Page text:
Glenn Thrush, chief political correspondent for Politico, spent more than a decade covering New York for a variety of publications.

THE CONTENDER
Andrew Cuomo, a Biography

By Michael Shnayerson

Twelve. 529 pp. $30

Escaping New York has never been easy. Ten New York governors have earned major-party presidential nominations over the years, but only four have won — a weak showing for a state that was for decades the nation’s most populous and economically powerful.

The canniest governors knew that brevity was the key to success: Make busy and get out quickly — or be clawed down by corruption, petty dealmaking and prolonged exposure to the press. Martin Van Buren, the first New Yorker elected president, served as lord of Albany for only three months in 1829 before being tapped as Andrew Jackson’s secretary of state. Theodore Roosevelt was two years into the job when New York state Republican boss Thomas Platt kicked him upstairs to the vice presidency — and he earned his promotion only after William McKinley met an assassin’s bullet. Franklin Delano Roosevelt, the state’s 44th governor, pushed through a sweeping state response to the Depression and left before it was fully implemented.

‘The Contender: Andrew Cuomo, a Biography’ by Michael Shnayerson (Twelve)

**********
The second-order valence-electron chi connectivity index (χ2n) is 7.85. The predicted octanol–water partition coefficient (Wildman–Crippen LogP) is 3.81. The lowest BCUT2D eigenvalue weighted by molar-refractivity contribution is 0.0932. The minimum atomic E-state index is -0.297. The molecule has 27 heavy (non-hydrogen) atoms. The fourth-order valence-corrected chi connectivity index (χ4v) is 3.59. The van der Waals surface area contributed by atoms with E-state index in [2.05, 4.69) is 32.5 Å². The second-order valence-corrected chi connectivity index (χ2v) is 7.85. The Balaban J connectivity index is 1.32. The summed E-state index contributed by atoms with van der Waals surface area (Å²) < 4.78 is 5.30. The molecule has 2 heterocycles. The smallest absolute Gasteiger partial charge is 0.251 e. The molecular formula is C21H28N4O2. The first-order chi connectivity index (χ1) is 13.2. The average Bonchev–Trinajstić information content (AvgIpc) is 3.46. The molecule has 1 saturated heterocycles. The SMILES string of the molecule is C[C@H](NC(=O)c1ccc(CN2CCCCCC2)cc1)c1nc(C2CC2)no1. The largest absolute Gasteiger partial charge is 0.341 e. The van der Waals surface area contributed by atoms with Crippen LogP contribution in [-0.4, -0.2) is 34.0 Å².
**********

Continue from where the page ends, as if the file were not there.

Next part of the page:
The last New York governor to occupy national centerstage was the eloquent Mario Cuomo, who famously begged out of a presidential bid in 1992. More than any other American politician since Roosevelt, Cuomo could really talk — and while he’s remembered for his city-on-the-hill oratory, he grew up in Queens, the borough of tabloid columnists, and was always best with a quip. “You campaign in poetry,” he said. “You govern in prose.”

The problem was that Mario’s poetry outpaced his prose. Cuomo the Younger — Andrew, the imperious, sometimes defensive governor now serving his second term — isn’t nearly the talker his late father was. But he’s been a far more vigorous and arguably more accomplished chief executive, racking up a succession of big legislative victories in his first couple of years like a blitzkrieg general: He passed balanced budgets on time, something his father never did; capped property taxes and restructured the tax code; rammed through (weak) ethics reforms; and, in an act of epic legislative lobbying, managed to sell enough Republicans on a sweeping same-sex marriage bill.